ACL Injuries 101

ACL Injuries 101 hover background

Feb 14
2017

Every sports season we see countless famous athletes suffer from ACL injuries, but do we really know what they are? Or for that matter, what the ACL is?

What is the ACL?

Your ACL is your Anterior Cruciate Ligament. There are three bones that make up your knee: the femur, the tibia, and the patella (kneecap). Holding these three bones together are four ligaments, one of which is your ACL. Your ACL works with your posterior cruciate ligament (PCL) to help your knee move back and forth. Additionally, your ACL prevents the tibia from moving out in front of the femur, and it also creates stability in the knee.

How Do ACL Injuries Occur?

There are many ways you can injure your ACL. The most common causes of ACL injuries are:

  • Changing directions quickly
  • Stopping too quickly
  • Slowing down when running
  • Landing incorrectly while jumping
  • Contact or collision (e.g. tackles in football and soccer)

When any of these events occur, you can damage your ACL and other parts of your knee. ACL injuries are typically referred to as sprains, and there are three levels of severity in sprains.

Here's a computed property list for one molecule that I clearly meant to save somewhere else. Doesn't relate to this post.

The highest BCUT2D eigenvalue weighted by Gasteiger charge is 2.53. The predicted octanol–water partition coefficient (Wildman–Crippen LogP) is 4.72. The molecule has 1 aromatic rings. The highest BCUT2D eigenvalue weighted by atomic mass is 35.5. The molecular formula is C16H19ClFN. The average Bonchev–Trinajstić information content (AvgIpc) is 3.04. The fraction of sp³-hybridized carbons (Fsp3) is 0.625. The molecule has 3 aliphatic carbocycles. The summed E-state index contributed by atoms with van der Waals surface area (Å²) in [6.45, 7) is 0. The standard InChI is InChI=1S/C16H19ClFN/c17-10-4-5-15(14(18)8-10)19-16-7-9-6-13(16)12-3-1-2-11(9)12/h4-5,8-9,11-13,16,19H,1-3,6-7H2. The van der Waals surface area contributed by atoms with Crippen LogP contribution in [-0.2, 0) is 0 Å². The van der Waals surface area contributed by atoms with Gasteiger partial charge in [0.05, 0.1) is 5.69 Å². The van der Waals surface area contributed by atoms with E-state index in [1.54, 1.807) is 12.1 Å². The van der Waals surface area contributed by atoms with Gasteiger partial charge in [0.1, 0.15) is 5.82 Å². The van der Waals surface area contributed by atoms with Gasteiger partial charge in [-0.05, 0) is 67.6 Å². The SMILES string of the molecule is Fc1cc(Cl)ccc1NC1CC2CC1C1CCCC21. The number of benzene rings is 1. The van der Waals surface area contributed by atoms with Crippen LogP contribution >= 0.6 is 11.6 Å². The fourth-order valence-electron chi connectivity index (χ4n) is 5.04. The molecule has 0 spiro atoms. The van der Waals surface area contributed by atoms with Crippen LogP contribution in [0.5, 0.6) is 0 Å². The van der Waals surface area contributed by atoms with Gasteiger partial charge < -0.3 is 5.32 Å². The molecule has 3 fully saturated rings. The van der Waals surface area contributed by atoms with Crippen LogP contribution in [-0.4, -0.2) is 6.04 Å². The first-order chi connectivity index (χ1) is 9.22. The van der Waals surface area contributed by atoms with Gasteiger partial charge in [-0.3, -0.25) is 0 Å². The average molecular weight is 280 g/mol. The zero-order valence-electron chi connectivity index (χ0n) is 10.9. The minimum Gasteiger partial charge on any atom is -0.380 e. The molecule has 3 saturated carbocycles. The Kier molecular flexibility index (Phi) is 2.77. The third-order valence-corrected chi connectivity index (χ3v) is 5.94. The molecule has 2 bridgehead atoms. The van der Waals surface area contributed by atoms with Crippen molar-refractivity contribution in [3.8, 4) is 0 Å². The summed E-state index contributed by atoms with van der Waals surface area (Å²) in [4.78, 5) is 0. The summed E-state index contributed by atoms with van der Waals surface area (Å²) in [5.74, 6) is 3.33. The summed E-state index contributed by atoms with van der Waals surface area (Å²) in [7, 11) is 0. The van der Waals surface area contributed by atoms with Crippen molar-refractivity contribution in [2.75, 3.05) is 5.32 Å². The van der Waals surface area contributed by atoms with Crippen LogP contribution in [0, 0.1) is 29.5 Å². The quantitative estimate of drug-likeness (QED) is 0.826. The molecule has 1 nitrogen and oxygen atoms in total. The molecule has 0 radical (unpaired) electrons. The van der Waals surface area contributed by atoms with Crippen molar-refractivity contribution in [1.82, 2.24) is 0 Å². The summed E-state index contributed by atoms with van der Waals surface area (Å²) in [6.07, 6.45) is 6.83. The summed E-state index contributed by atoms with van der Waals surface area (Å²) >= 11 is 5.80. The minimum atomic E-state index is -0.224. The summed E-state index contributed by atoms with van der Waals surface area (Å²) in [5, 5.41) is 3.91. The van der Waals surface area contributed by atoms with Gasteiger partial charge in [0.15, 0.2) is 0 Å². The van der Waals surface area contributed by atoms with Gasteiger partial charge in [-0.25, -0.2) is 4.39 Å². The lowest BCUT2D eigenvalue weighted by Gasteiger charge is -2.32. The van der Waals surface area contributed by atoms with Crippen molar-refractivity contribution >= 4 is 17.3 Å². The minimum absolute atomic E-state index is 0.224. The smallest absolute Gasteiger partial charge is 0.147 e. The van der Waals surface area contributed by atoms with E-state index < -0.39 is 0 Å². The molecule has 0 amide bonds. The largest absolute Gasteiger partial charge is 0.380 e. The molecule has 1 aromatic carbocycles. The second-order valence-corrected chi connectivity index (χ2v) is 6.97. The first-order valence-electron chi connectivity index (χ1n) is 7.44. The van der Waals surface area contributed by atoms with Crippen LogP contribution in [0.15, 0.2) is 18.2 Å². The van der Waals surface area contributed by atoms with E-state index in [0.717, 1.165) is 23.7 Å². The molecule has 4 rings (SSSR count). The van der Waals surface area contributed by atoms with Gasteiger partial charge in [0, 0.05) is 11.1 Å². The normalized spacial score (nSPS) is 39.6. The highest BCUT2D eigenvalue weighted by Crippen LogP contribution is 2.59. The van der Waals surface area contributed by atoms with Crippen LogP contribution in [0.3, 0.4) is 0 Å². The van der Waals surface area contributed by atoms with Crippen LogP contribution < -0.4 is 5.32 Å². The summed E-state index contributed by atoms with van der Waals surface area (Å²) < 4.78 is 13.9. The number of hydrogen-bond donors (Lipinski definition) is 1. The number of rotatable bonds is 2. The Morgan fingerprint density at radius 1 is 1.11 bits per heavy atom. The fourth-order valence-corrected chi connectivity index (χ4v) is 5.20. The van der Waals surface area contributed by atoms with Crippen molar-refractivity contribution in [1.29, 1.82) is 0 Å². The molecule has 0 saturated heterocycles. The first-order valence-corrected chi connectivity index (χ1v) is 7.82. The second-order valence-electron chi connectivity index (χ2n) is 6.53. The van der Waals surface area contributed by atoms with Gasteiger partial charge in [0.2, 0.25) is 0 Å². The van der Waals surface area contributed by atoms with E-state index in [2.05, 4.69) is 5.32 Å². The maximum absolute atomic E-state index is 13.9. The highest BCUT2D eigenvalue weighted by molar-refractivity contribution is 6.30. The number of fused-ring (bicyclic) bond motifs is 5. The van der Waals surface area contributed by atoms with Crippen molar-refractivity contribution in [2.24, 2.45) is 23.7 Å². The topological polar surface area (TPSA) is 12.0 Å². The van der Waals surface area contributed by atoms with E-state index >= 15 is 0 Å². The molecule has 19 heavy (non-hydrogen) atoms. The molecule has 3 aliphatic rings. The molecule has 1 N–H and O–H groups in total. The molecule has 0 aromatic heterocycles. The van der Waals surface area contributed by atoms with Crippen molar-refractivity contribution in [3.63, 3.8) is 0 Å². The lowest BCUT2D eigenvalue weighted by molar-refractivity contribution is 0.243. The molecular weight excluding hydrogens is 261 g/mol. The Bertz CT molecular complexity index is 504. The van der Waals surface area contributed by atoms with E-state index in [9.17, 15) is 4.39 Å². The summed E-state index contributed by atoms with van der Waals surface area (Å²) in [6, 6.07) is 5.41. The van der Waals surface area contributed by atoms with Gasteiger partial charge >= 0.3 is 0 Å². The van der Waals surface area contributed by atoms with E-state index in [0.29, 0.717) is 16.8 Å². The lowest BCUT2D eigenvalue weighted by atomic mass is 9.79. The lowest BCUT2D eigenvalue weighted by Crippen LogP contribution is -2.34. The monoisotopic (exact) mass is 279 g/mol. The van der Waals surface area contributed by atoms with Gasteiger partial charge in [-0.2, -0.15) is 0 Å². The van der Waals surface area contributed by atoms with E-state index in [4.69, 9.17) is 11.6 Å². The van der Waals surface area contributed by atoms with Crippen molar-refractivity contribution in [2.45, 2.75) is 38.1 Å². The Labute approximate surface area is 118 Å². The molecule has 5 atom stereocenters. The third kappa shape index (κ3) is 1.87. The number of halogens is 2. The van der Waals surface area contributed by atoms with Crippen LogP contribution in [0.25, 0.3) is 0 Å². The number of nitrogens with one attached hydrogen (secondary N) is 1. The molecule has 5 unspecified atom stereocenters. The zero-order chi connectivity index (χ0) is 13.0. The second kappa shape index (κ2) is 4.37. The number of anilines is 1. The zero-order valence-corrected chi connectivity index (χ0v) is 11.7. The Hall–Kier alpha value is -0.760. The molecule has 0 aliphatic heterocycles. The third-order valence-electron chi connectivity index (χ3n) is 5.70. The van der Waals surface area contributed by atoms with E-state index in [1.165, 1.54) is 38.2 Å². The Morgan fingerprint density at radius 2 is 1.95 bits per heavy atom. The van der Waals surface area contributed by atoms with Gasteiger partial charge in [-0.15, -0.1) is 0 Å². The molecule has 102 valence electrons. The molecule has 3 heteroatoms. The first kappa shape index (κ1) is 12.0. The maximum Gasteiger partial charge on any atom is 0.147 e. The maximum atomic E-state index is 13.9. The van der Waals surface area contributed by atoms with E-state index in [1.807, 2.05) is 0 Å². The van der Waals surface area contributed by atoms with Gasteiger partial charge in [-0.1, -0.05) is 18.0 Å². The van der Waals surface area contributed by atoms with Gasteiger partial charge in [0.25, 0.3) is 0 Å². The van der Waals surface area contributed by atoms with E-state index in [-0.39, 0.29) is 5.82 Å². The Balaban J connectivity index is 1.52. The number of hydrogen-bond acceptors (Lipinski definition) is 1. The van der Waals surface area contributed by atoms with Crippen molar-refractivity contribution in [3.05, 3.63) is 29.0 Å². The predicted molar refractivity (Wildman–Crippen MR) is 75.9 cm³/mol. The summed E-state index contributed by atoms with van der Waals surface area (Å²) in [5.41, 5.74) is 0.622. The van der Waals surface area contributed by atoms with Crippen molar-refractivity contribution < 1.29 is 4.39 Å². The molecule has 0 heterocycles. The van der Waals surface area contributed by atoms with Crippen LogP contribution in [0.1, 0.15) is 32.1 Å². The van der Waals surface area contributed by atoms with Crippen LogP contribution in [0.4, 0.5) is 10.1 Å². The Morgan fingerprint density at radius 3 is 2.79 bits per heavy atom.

1. A grade 1 sprain is a mild injury that stretches the ACL more than normal.
  2. Grade 2 sprains stretch the ACL so much it becomes ‘loose’ — this is often considered a partial tear.
  3. Finally, grade 3 sprains are complete, or near-complete tears of the ACL.

Symptoms of ACL Injuries

When anyone injures their ACL, it’s common to hear a popping sound. The most common sign of an ACL injury is pain and swelling. You’ll also experience a decreased range of motion, and walking can become difficult.

Treating ACL Injuries

The two most common treatments for ACL injuries are surgery and physical therapy. Less serious ACL injuries can be treated with physical therapy alone, however, torn ligaments will not repair themselves without surgery.

If your ACL injury requires surgery, you will still participate in a physical therapy program as part of your rehabilitation. A physical therapist will teach you exercises that will restore proper function to the knee, and you’ll begin to strengthen the muscles surrounding the knee in order to restabilize yourself.

If you’ve suffered an ACL injury and want to get back on your feet, schedule an appointment with Above & Beyond Physical Therapy today. Our therapists are experienced in sports injury rehabilitation and can provide you with the treatment and knowledge you need to recover, and prevent future injury.

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